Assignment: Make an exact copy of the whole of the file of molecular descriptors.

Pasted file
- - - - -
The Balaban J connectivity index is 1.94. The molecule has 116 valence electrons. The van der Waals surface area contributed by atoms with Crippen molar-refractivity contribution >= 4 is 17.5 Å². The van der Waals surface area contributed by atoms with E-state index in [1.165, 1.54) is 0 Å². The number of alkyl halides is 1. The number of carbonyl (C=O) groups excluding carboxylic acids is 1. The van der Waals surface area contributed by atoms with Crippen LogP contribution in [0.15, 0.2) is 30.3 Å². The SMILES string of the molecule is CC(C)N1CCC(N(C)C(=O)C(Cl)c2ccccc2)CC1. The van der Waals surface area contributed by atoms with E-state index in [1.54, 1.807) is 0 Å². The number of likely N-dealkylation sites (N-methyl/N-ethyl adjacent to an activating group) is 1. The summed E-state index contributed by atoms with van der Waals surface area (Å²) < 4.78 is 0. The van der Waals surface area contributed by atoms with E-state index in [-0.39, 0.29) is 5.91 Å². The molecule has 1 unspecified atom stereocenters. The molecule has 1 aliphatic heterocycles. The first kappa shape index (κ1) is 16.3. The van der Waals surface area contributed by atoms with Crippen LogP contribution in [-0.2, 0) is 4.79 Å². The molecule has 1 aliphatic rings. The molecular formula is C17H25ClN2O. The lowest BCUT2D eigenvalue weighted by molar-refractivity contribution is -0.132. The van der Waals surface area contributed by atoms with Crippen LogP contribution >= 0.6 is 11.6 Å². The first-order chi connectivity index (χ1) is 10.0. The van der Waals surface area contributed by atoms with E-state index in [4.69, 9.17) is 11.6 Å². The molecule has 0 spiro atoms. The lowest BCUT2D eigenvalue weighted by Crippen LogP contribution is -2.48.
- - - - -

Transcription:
The Balaban J connectivity index is 1.94. The molecule has 116 valence electrons. The van der Waals surface area contributed by atoms with Crippen molar-refractivity contribution >= 4 is 17.5 Å². The van der Waals surface area contributed by atoms with E-state index in [1.165, 1.54) is 0 Å². The number of alkyl halides is 1. The number of carbonyl (C=O) groups excluding carboxylic acids is 1. The van der Waals surface area contributed by atoms with Crippen LogP contribution in [0.15, 0.2) is 30.3 Å². The SMILES string of the molecule is CC(C)N1CCC(N(C)C(=O)C(Cl)c2ccccc2)CC1. The van der Waals surface area contributed by atoms with E-state index in [1.54, 1.807) is 0 Å². The number of likely N-dealkylation sites (N-methyl/N-ethyl adjacent to an activating group) is 1. The summed E-state index contributed by atoms with van der Waals surface area (Å²) < 4.78 is 0. The van der Waals surface area contributed by atoms with E-state index in [-0.39, 0.29) is 5.91 Å². The molecule has 1 unspecified atom stereocenters. The molecule has 1 aliphatic heterocycles. The first kappa shape index (κ1) is 16.3. The van der Waals surface area contributed by atoms with Crippen LogP contribution in [-0.2, 0) is 4.79 Å². The molecule has 1 aliphatic rings. The molecular formula is C17H25ClN2O. The lowest BCUT2D eigenvalue weighted by molar-refractivity contribution is -0.132. The van der Waals surface area contributed by atoms with Crippen LogP contribution >= 0.6 is 11.6 Å². The first-order chi connectivity index (χ1) is 10.0. The van der Waals surface area contributed by atoms with E-state index in [4.69, 9.17) is 11.6 Å². The molecule has 0 spiro atoms. The lowest BCUT2D eigenvalue weighted by Crippen LogP contribution is -2.48.